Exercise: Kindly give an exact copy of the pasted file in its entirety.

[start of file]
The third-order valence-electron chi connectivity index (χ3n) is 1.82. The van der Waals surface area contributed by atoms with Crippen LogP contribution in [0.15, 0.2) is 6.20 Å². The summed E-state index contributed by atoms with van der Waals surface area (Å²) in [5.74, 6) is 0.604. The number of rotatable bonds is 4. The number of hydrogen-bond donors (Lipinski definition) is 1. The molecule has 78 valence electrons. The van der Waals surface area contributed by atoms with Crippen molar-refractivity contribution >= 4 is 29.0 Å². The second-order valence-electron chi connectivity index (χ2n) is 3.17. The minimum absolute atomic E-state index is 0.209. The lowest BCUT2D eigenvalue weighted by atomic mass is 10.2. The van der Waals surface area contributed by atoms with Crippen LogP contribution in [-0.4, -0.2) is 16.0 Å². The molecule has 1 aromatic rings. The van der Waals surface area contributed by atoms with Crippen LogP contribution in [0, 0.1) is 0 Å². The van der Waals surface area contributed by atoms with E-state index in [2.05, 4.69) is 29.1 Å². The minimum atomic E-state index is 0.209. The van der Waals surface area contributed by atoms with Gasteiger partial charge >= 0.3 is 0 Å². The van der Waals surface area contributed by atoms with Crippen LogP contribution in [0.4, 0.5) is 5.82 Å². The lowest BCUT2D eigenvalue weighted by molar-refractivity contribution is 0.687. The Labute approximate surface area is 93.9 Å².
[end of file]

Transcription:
The third-order valence-electron chi connectivity index (χ3n) is 1.82. The van der Waals surface area contributed by atoms with Crippen LogP contribution in [0.15, 0.2) is 6.20 Å². The summed E-state index contributed by atoms with van der Waals surface area (Å²) in [5.74, 6) is 0.604. The number of rotatable bonds is 4. The number of hydrogen-bond donors (Lipinski definition) is 1. The molecule has 78 valence electrons. The van der Waals surface area contributed by atoms with Crippen molar-refractivity contribution >= 4 is 29.0 Å². The second-order valence-electron chi connectivity index (χ2n) is 3.17. The minimum absolute atomic E-state index is 0.209. The lowest BCUT2D eigenvalue weighted by atomic mass is 10.2. The van der Waals surface area contributed by atoms with Crippen LogP contribution in [-0.4, -0.2) is 16.0 Å². The molecule has 1 aromatic rings. The van der Waals surface area contributed by atoms with Crippen LogP contribution in [0, 0.1) is 0 Å². The van der Waals surface area contributed by atoms with E-state index in [2.05, 4.69) is 29.1 Å². The minimum atomic E-state index is 0.209. The van der Waals surface area contributed by atoms with Gasteiger partial charge >= 0.3 is 0 Å². The van der Waals surface area contributed by atoms with Crippen LogP contribution in [0.4, 0.5) is 5.82 Å². The lowest BCUT2D eigenvalue weighted by molar-refractivity contribution is 0.687. The Labute approximate surface area is 93.9 Å².